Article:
Carbon monoxide is an odorless, tasteless, and colorless gas that is found in combustion fumes. Inhaling too much carbon monoxide results in poisoning, which can be fatal.
Carbon Monoxide Binding to Hemoglobin
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Carbon monoxide is easily absorbed through the lungs. Hemoglobin carries oxygen in the blood to the entire body. Carbon monoxide binds tightly with hemoglobin and takes the place of the oxygen. Tissue then becomes starved for oxygen. Brain tissue is very much at risk.
Faulty or improperly vented equipment causes a build up of carbon monoxide in semi- or enclosed spaces. Exposure can be the result of:
Carbon monoxide poisoning is more common in infants or older people. Other factors that may increase your risk of carbon monoxide poisoning include:
Symptoms related to carbon monoxide poisoning are usually vague. They can be split into acute and chronic symptoms.
The doctor will ask about your symptoms and medical history. A physical exam will be done. Questions may include:
Tests may include:
Move away from the source of the carbon monoxide. Breathe fresh air outdoors. Mild symptoms usually start to resolve after getting away from the gas.
Always seek medical care at the closest emergency room. Explain that you think you may have been exposed to carbon monoxide. The doctor will give you oxygen until your symptoms go away and carbon monoxide levels in your blood drop.
Other therapies may include:
Avoiding exposure to carbon monoxide is the key to preventing carbon monoxide poisoning. Since the gas has no odor or color, you will not know if it is present. The following suggestions can reduce your chance of exposure:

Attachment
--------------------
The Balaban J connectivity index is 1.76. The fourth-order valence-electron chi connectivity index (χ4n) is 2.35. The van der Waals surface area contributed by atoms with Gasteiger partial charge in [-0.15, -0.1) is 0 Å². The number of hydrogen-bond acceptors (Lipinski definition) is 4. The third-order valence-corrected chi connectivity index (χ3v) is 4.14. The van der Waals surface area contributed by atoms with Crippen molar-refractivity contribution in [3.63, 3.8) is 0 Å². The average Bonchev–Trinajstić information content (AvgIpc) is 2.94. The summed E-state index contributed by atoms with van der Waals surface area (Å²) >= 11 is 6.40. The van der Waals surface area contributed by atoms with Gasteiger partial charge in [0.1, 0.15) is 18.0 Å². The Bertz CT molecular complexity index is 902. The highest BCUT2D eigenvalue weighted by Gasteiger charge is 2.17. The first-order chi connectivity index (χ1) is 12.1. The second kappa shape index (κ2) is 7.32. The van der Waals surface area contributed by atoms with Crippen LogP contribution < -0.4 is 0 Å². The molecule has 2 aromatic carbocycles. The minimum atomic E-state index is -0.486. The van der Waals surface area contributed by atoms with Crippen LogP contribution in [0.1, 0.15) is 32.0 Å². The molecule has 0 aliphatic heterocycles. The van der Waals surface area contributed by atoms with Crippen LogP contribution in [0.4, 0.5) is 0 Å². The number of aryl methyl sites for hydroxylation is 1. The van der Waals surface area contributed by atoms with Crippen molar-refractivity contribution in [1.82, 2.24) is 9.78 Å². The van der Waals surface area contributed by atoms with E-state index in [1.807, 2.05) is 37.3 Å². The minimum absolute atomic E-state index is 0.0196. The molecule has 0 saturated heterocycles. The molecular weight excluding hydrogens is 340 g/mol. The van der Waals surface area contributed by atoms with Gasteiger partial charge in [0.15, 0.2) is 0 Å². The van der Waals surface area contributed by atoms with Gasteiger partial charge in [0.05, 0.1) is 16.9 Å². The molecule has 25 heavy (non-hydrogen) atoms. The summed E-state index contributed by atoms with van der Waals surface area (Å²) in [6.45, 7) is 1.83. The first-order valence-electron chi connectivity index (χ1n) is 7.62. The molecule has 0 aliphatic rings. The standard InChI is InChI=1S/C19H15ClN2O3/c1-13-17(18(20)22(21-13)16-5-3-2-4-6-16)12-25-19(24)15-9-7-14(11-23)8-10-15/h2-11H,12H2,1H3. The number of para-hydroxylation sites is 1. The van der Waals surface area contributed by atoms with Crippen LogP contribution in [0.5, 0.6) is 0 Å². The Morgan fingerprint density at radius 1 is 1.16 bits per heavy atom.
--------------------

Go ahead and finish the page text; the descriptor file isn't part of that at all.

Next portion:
US Consumer Product Safety Commission
US Environmental Protection Agency
Public Health Agency of Canada
An introduction to indoor air quality: carbon monoxide (CO). Environmental Protection Agency website. Available at: http://www.epa.gov/iaq/co.html. Updated March 14, 2013. Accessed December 30, 2013.
Breimer LH, Mikhailidis DP. Could carbon monoxide and bilirubin be friends as well as foes of the body? Scand J Clin Lab Invest. 2010;70(1):1-5.
Carbon monoxide poisoning. Centers for Disease Control and Prevention website. Available at: http://www.cdc.gov/co. Updated October 31, 2012. Accessed December 30, 2013.
Carbon monoxide toxicity. EBSCO DynaMed Plus website. Available at: http://www.dynamed.com/topics/dmp~AN~T115658/Carbon-monoxide-toxicity. Updated March 30, 2016. Accessed September 29, 2016.
Juurlink DN, Buckley NA, et al. Hyperbaric oxygen for carbon monoxide poisoning. Cochrane Database Syst Rev. 2005;(1):CD002041.
Weaver LK, Hopkins RO, et al. Hyperbaric oxygen for acute carbon monoxide poisoning. N Engl J Med. 2002; 347:1057-1067.
World Health Organization (WHO) Study Group on Tobacco Product Regulation. Waterpipe tobacco smoking: health effects, research needs and recommended actions by regulators. World Health Organization website. Available at: http://whqlibdoc.who.int/publications/2005/9241593857_eng.pdf. Accessed December 30, 2013.
Last reviewed December 2014 by Michael Woods, MD
Please be aware that this information is provided to supplement the care provided by your physician. It is neither intended nor implied to be a substitute for professional medical advice. CALL YOUR HEALTHCARE PROVIDER IMMEDIATELY IF YOU THINK YOU MAY HAVE A MEDICAL EMERGENCY. Always seek the advice of your physician or other qualified health provider prior to starting any new treatment or with any questions you may have regarding a medical condition.
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